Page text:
Nepali Times Asian Paints
Nation
Country air and singing bowls



MIN RATNA BAJRACHARYA
Nestled amongst the green woods of Gokarna Forest is the Le Meridien Golf Resort and Spa. Although just ten minutes down the road from Chabahil, the peaceful surroundings feel many miles away from the dust, noise and chaos of the Ring Road.

Le Meridien has been conceived as a holistic centre, with a luxury hotel with 65 rooms, meeting and conference facilities for large groups, and recreation and leisure with an 18-hole golf course and spa.

The key to the resort's tranquility is the 470 acres of grounds surrounding the resort, which include both the golf course, and an even larger area of untouched forest, full of birds and animals including monkeys and deer.

The clean and secluded environment provides the perfect atmosphere for real relaxation at the spa. Recreation and spa manager Danijela Milanovic says, "Of course a spa is about pampering and rejuvenating, but it's not just treatment that's important, the environment matters too."

The Harmony Spa offers a range of relaxing and invigorating treatments, including massages, reflexology, aromatherapy, body wraps, scrubs and rubs, and mud packs, as well as beauty treatments for both ladies and gents, including hair and facial treatments, manicures and pedicures.

It has four massage rooms, a swimming pool, jacuzzi, sauna, steam room, boutique, and gym, and is beautifully lit, and decorated with thick fabrics and fresh flowers.

Various different massages are available, including both Asian and Swedish styles, as well as the 'Golfer's Massage' which blends both. The 'Golfer's Massage' involves first a dry massage, then application of heated herbal pillows, and finally a full-body oil massage. Through the three different stages I could feel the muscles and knots in my body gradually relax as they were pressed and pulled out.

But Danijela has more plans for the spa. An 'Art of Living' teacher who has trained in Dubai and India, she intends to make it a fully holistic centre, saying "People come to the Himalayas for nature and fresh air, to relax and rejuvenate, and to get a glimpse of spirituality. We aim to fulfil all these wishes here."

There are already yoga and meditation classes every day (which many of the staff attend), and plans are afoot to increase the range of services to include more traditional ayurvedic treatments, and new alternative and new age treatments.

Danijela didn't wish to reveal the full range yet, but one of the newest treats on the menu is singing bowl therapy, in which singing bowls are placed at the various chakras of the body. One guest who had just taken this treatment said, "I feel like I've just come back from a faraway place."

It is easy to forget what's going on outside as the sun shines, the trees whisper in the wind, and birds sing in the woods. A day – even just a morning – at Le Meridien settles the mind and heart, preparing them for the return to the grinding hub of Kathmandu.

Tom Owen-Smith


Tranquility amidst the chaos

Tranquility Spa at Lazimpat is located in the bustling heart of the city, but as you step in inside, the brightly-painted walls, soothing music, dimmed lights and the sweet fragrance of incense create an air of peace. Then you can leave it up to the professionally trained masseur or masseuse to pummel out the tensions from your body.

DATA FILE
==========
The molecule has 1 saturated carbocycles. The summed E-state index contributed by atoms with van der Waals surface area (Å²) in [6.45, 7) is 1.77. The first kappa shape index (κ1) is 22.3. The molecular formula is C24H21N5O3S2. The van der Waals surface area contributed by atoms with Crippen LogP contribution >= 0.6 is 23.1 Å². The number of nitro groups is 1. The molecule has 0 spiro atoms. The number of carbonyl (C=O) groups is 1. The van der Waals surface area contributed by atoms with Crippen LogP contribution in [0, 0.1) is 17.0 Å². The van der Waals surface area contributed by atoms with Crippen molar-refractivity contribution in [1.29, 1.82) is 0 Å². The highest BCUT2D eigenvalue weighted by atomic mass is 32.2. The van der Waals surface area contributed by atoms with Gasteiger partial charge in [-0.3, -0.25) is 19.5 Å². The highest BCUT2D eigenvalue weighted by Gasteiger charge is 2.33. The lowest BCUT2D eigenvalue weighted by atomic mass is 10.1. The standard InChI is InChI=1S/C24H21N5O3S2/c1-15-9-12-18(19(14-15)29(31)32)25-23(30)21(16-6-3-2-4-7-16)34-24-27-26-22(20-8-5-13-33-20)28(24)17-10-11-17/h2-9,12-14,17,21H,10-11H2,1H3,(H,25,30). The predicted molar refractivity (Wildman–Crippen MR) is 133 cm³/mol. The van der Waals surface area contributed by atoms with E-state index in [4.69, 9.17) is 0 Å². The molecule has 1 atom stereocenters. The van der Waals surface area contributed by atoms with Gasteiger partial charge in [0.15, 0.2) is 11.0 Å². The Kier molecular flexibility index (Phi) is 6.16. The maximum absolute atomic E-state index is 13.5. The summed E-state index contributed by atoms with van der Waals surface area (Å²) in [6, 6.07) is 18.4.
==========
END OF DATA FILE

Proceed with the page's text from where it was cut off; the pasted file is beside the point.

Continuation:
Tranquility is the latest addition to the chain of spas that was begun as a family business by the Phaiju brothers in 2005. After working at and managing spas for renowned hotels such as the Le Meridien, Hyatt Regency and Hotel Radisson, Bhuwan Phaiju, Tranquility's chairman, wanted to do something on his own.

After facing a dearth of massage therapists during his tenure at Le Meridien, Phaiju started training interested individuals on his own, and eventually opened his own massage training centre in Boudha.

When asked why he chose to venture out on his own, Phaiju explains, "Then, spas in the big hotels only catered to rich and high-society clients. People in general did not really know about spas and massage centres, and were even suspicious of them as they had heard about what goes on in Thamel and Bangkok. I wanted to erase this negative conception and make massage services available to middle-class Nepalis and foreigners."

Getting the centre going wasn't easy. At first it failed to attract any students, and it was only after they promised a 100 percent job guarantee (an offer that is still applicable), that pupils started pouring in. Two months into the new business, Phaiju decided to branch out and began providing services to clients as well.

While foreigners make up a good part of Tranquility's regular customers, the primary focus has always been on Nepali clientele. The spa offers a variety of massage therapies, a sauna and steam bath, and also beauty treatments, using almost exclusively organic materials.

There is a wide range of massages to choose from. Shirodhara, the ayurvedic body massage and aromatherapy massage are the current favourites. Shirodhara involves pouring medicated oils into the third eye in a regular flow and requires exquisite care and concentration on the part of the therapist. Although shirodhara is one of the more expensive treatments available, at Rs 4,000, it is worth every penny. An hour and a half of shirodhara will leave you feeling like a different person.

As you sip herbal tea after your treatment session, you can feel the rush of energy and vigour in your mind and body. Says Phaiju: "People opt for the spa and massages to relieve anxiety, stress and pain. At the Tranquility Spa we rejuvenate the body by pleasing the senses."

Srishti Adhikari



LATEST ISSUE
638
(11 JAN 2013 - 17 JAN 2013)


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